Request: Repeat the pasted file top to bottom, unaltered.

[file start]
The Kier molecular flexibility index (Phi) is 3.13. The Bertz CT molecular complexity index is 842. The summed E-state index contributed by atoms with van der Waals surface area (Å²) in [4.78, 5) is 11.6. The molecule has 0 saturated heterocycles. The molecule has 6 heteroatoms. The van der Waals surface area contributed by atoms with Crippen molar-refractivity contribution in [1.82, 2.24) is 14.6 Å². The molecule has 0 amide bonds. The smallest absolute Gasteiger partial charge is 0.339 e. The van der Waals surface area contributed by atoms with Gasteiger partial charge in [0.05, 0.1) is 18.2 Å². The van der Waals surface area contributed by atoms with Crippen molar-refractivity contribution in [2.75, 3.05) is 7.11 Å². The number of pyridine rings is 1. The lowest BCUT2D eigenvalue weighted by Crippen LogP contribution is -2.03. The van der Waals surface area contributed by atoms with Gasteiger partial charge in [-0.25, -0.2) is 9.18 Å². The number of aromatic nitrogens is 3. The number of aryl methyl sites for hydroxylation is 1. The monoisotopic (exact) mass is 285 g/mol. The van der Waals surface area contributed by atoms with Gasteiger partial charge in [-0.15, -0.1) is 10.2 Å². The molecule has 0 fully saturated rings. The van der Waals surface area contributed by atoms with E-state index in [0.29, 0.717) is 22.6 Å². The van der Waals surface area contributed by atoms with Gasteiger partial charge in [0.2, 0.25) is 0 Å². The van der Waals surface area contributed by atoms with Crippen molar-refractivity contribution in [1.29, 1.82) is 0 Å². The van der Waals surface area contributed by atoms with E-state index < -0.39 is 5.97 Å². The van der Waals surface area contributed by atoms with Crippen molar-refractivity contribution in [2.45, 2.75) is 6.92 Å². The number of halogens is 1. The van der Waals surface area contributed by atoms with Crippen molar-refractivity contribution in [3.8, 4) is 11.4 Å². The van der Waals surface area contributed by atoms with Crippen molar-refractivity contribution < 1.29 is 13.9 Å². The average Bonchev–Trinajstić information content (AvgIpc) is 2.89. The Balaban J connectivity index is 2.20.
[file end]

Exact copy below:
The Kier molecular flexibility index (Phi) is 3.13. The Bertz CT molecular complexity index is 842. The summed E-state index contributed by atoms with van der Waals surface area (Å²) in [4.78, 5) is 11.6. The molecule has 0 saturated heterocycles. The molecule has 6 heteroatoms. The van der Waals surface area contributed by atoms with Crippen molar-refractivity contribution in [1.82, 2.24) is 14.6 Å². The molecule has 0 amide bonds. The smallest absolute Gasteiger partial charge is 0.339 e. The van der Waals surface area contributed by atoms with Gasteiger partial charge in [0.05, 0.1) is 18.2 Å². The van der Waals surface area contributed by atoms with Crippen molar-refractivity contribution in [2.75, 3.05) is 7.11 Å². The number of pyridine rings is 1. The lowest BCUT2D eigenvalue weighted by Crippen LogP contribution is -2.03. The van der Waals surface area contributed by atoms with Gasteiger partial charge in [-0.25, -0.2) is 9.18 Å². The number of aromatic nitrogens is 3. The number of aryl methyl sites for hydroxylation is 1. The monoisotopic (exact) mass is 285 g/mol. The van der Waals surface area contributed by atoms with Gasteiger partial charge in [-0.15, -0.1) is 10.2 Å². The molecule has 0 fully saturated rings. The van der Waals surface area contributed by atoms with E-state index in [0.29, 0.717) is 22.6 Å². The van der Waals surface area contributed by atoms with Gasteiger partial charge in [0.2, 0.25) is 0 Å². The van der Waals surface area contributed by atoms with Crippen molar-refractivity contribution in [1.29, 1.82) is 0 Å². The van der Waals surface area contributed by atoms with E-state index < -0.39 is 5.97 Å². The van der Waals surface area contributed by atoms with Crippen molar-refractivity contribution in [2.45, 2.75) is 6.92 Å². The number of halogens is 1. The van der Waals surface area contributed by atoms with Crippen molar-refractivity contribution in [3.8, 4) is 11.4 Å². The van der Waals surface area contributed by atoms with Crippen molar-refractivity contribution < 1.29 is 13.9 Å². The average Bonchev–Trinajstić information content (AvgIpc) is 2.89. The Balaban J connectivity index is 2.20.